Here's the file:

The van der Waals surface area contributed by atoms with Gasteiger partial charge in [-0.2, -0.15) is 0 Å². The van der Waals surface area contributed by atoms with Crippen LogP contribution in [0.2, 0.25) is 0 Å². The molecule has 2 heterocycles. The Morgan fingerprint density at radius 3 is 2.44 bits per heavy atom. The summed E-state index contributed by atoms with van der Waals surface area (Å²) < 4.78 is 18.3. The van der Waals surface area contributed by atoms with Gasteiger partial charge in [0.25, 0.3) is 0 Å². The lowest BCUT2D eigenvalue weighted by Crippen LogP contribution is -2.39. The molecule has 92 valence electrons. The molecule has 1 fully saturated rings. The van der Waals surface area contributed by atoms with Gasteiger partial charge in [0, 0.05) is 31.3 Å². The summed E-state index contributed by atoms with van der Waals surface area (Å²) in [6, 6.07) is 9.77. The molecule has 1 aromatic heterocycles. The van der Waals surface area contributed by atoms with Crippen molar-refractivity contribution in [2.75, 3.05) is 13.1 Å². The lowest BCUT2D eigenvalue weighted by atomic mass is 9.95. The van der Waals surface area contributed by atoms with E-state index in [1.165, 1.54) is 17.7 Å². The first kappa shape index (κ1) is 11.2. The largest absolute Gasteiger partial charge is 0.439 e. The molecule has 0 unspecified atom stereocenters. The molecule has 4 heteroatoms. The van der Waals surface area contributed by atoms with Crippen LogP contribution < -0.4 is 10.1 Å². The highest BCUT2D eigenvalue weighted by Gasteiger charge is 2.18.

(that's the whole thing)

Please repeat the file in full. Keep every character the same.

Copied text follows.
The van der Waals surface area contributed by atoms with Gasteiger partial charge in [-0.2, -0.15) is 0 Å². The van der Waals surface area contributed by atoms with Crippen LogP contribution in [0.2, 0.25) is 0 Å². The molecule has 2 heterocycles. The Morgan fingerprint density at radius 3 is 2.44 bits per heavy atom. The summed E-state index contributed by atoms with van der Waals surface area (Å²) < 4.78 is 18.3. The van der Waals surface area contributed by atoms with Gasteiger partial charge in [0.25, 0.3) is 0 Å². The lowest BCUT2D eigenvalue weighted by Crippen LogP contribution is -2.39. The molecule has 92 valence electrons. The molecule has 1 fully saturated rings. The van der Waals surface area contributed by atoms with Gasteiger partial charge in [0, 0.05) is 31.3 Å². The summed E-state index contributed by atoms with van der Waals surface area (Å²) in [6, 6.07) is 9.77. The molecule has 1 aromatic heterocycles. The van der Waals surface area contributed by atoms with Crippen molar-refractivity contribution in [2.75, 3.05) is 13.1 Å². The lowest BCUT2D eigenvalue weighted by atomic mass is 9.95. The van der Waals surface area contributed by atoms with E-state index in [1.165, 1.54) is 17.7 Å². The first kappa shape index (κ1) is 11.2. The largest absolute Gasteiger partial charge is 0.439 e. The molecule has 0 unspecified atom stereocenters. The molecule has 4 heteroatoms. The van der Waals surface area contributed by atoms with Crippen LogP contribution < -0.4 is 10.1 Å². The highest BCUT2D eigenvalue weighted by Gasteiger charge is 2.18.